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Facebook’s End-of-Year Video: What If I Don’t Like It?

If you’re on Facebook, you have no doubt been served up a year-end video that wraps 2016 up in a tidy little animated package, complete with soundtrack. I have to admit I’m a sucker for an animated slide show that I didn’t have to assemble myself. It’s like having Ken Burns as your personal scrapbooker and archivist. When FB made a slideshow of photos and videos I took of my husband handing out tissues at the marathon, I couldn’t stop watching it. It was a genius piece of ironic conceptual art that completely captured his wacky personality and made me and everyone who knows him want to laugh and cry at the same time. How was it so possible for an app to do this? AI has arrived.

But now Facebook’s end-of-year video is sending me into an existential crisis and threatening to un-do years of therapy. Because I *only* liked 1727 things this year.

This sounds like a lot, right? I mean, that means I liked an average of 4.73 things a day, every day for a year. And that’s in a year that, on average, had a lot of unlikeable things happen – at least in my opinion. So this should seem heartening. Maybe things aren’t so bad. Maybe Facebook is like a gratitude generator making us step outside ourselves and like things. (This is ignoring that a lot of the things I liked were probably posts complaining about current affairs.)

But the problem is, my friend Martha M. liked 37, 114 things.

Now, I am not at all surprised that Martha M. liked more things than I did. She is one of the most positive people I know, always quick with a compliment and a donation; an avid supporter of the arts and politically active. But are you seriously telling me she likes an average of 101.68 things per day? She is 20 times more positive than I am?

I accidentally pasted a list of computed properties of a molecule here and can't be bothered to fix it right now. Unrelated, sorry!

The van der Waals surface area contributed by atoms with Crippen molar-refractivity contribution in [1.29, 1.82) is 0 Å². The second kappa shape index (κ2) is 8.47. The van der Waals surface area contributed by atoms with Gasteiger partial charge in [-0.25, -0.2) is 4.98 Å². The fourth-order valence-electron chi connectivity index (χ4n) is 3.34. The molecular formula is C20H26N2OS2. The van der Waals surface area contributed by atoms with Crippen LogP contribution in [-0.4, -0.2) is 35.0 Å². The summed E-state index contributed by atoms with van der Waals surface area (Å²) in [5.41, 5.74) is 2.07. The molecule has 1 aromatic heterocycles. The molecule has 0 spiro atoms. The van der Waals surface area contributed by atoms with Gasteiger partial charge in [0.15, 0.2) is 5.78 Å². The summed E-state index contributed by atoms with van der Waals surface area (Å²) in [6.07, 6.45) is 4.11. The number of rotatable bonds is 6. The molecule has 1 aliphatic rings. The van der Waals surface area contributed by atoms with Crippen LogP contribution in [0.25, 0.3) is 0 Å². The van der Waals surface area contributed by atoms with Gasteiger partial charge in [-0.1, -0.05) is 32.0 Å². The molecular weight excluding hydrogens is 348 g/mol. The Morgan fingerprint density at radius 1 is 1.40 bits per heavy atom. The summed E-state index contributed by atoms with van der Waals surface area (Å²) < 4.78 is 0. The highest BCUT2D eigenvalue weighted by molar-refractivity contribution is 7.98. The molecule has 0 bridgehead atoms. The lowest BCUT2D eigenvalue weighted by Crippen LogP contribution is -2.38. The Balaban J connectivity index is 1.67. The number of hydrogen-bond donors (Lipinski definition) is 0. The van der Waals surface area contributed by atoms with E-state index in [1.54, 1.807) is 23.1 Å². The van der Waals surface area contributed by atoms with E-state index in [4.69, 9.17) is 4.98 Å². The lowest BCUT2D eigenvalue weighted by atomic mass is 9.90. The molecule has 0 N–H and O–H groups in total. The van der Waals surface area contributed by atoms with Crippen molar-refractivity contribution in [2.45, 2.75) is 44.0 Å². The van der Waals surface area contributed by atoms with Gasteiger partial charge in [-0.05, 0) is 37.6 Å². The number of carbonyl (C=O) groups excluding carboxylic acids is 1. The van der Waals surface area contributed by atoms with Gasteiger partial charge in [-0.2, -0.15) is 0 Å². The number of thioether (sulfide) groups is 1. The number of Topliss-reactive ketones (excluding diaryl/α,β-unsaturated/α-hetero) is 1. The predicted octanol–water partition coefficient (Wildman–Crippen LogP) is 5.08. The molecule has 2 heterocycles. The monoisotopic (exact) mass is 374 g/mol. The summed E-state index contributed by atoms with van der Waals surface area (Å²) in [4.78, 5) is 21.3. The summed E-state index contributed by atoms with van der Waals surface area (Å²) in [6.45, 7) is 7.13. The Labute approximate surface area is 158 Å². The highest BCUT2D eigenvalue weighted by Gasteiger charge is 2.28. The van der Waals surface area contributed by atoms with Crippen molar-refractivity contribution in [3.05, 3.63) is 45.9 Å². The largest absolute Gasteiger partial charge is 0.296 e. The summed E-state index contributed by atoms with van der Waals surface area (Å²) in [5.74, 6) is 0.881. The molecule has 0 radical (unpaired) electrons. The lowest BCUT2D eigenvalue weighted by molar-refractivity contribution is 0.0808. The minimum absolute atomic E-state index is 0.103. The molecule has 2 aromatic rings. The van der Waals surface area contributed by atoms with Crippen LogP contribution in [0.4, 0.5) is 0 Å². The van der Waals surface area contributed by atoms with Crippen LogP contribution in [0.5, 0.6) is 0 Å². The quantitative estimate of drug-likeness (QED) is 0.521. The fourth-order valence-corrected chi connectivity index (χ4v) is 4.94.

I was certain there was a clear mistake in the like-counter at Facebook.

But then other people started posting their like-numbers. Marian liked 18,078 things. An average 49.52 likes a day. And she’s pretty snarky. In fact a good portion of my sparing likes are probably bestowed on her posts about Sutton Foster’s outfits on ‘Younger.’

Could it be that I am a withholding like-r? And if so, what does it mean? Has Facebook stumbled upon a way to determine a positivity quotient? And mine is LOW? Could this be the reason for everything wrong in my life? How do I fix this? Maybe if I like more things on Facebook, I’ll finally sell that TV pilot or land that dream gig. Should I be giving the old thumbs up more generously to everything I read? I mean, I THOUGHT I pretty much clicked a thumbs up for most of my friends’ posts. Maybe I wasn’t on Facebook enough. Maybe I needed to devote more time to scrolling through my feed to like stuff. How many things could I like in a minute if I tried? I’d have to be careful about carpel tunnel, but I bet with minimal effort, I could add a zero to my like #. I mean, if rats in a cage can hit a lever….

And then it hit me. Mark Zuckerberg has built a giant Skinner box and we are all in it. Facebook is a giant behavioral economics experiment and we are being conditioned to like things. I am not the first to figure out that social media uses Skinnerian marketing to engage users. But seeing these numbers and the competitiveness it brought out really brought it home for me.

What is Facebook doing to us with this end of year tally? On the one hand, it points out how much time we must be spending in this Skinner box, and makes us vow to put “quit Facebook” on our 2017 resolution list. On the other hand, there’s nothing wrong with liking things.

Is there?

 

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